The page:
Completing the top three were Laura Collett and Sir Papillon. Hannah Bate and Fanta Boy had led Section B after the dressage but dropped well down the order with penalties in both jumping phases.
Irish rider Austin O’Connor won the Open Novice Section D riding Calvin II. O’Connor took over the ride on the nine-year-old at the end of April this year, they have already had a win and a second place as a partnership. He narrowly pipped New Zealander Tim Price to the post, with Price settling for second place on Happy Boy. Price wasvictorious in Novice Section E, winning on Emotion II for a second win on the trot. Sue Benson’s Falco IV gave Price another win, this time in an Intermediate Novice Section I.
Barbury was also a qualifier for the Dubarry Burghley Young Event Horse – a window to view potential ‘five star’ horses at an early age.
Laura Schroter’s ride Marengo Bonaparte, owned by J Henrik Schroter, topped the line-up in the four-year-old class with a winning margin of six points. The 16.3hh gelding by Durango VDL posted the leading dressage score, judged by Angela Tucker, and best jumping score, judged by Sue Benson, before being awarded the maximum 10 marks by Annabel Scrimgeour in the Suitability and Potential phase.
Schroter has only been riding the horse since May, having bought him from Emily Llewellyn. She commented: “We did our first competition last Sunday, a small unaffiliated dressage show, and now this. He’s very chilled and easy, a really lovely horse to ride.”
Julia Norman’s ride, Kontendro WSH, owned by Chas Bright, came second with Klaas-Jan B, owned by Julian Podger and ridden by Emily Young-Jameson placing third.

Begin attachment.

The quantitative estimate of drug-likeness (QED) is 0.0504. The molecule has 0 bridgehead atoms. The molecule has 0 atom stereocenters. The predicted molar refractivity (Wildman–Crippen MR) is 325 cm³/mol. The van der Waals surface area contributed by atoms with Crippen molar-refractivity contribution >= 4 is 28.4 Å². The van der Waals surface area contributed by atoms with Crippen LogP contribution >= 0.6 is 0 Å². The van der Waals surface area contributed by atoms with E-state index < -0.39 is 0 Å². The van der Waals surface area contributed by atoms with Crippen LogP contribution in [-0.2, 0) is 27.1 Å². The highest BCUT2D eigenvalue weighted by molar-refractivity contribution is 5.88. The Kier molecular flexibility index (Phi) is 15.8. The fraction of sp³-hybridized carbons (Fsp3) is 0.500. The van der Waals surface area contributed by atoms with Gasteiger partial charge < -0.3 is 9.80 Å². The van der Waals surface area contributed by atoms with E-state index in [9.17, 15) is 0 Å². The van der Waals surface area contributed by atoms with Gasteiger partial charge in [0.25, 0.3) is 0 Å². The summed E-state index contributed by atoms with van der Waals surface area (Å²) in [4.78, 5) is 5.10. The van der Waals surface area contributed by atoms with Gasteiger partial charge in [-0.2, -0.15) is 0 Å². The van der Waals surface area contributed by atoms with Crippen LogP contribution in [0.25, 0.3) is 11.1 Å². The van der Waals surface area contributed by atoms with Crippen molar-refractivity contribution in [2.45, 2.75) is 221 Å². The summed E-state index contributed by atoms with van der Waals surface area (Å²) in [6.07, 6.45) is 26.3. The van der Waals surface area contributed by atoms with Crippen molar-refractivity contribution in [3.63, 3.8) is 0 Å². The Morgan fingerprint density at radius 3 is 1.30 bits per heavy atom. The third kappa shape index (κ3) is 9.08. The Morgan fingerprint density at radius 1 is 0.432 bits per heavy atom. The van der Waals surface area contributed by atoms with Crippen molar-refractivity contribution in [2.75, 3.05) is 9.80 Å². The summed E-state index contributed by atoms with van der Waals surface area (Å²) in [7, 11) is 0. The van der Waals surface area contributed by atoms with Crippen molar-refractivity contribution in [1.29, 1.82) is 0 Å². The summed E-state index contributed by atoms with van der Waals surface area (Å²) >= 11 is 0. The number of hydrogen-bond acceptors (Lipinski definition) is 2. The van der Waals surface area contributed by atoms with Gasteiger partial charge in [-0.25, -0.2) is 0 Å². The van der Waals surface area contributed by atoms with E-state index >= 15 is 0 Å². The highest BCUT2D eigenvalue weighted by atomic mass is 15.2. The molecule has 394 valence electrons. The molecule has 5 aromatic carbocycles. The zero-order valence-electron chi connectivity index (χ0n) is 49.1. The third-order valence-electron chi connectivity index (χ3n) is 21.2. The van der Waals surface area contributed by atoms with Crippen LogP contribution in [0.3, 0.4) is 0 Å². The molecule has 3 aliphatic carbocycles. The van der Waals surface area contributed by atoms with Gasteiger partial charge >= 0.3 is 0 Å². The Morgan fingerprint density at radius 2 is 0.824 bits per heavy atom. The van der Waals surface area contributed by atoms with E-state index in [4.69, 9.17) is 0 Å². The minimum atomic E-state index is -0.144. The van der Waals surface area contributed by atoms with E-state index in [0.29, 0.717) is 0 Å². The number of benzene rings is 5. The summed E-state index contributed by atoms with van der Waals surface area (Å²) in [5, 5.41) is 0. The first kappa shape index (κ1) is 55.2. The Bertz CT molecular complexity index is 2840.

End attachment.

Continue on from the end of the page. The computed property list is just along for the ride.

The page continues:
Outback 11, was victorious in the five-year-old class. Ridden by Laura Collett the pair had a two point margin. Collett bought the horse as a three-year-old and has done a few BE100 classes to date; she is hoping to move him up to novice by the end of the season, and target Le Lion d’Angers six year old championships next year.
She commented: “He has always been one of my favourites. He was very easy and balanced from the moment we backed him. He has confirmed my good opinion about his potential in competition so we are delighted. I am lucky to have three very supportive owners in Yogi Breisner, Chris Clementi and Diana Chappell. They have deserved a good horse, especially after Diana lost Grand Manoeuvre last year. It’s particularly nice to have Yogi involved as he has helped me from the start when I was on ponies.”
Runner up was Gilly Kinloch’s Speedwell, ridden by Georgie Strang, with Direct Golden Girl, ridden by Sammi Birch in third.
Other section results: Novice Section G Libby Seed, Billy Alberto; Novice Section H Bill Levett, Dignified Hero; Intermediate Novice Section J Gubby Leech, Royal Harvest; Novice Section K Matthew Glentworth, Forthright; Novice Section L Jesse Campbell, Sportsfield Global Warrior.
Images courtesy of Hannah Cole Photography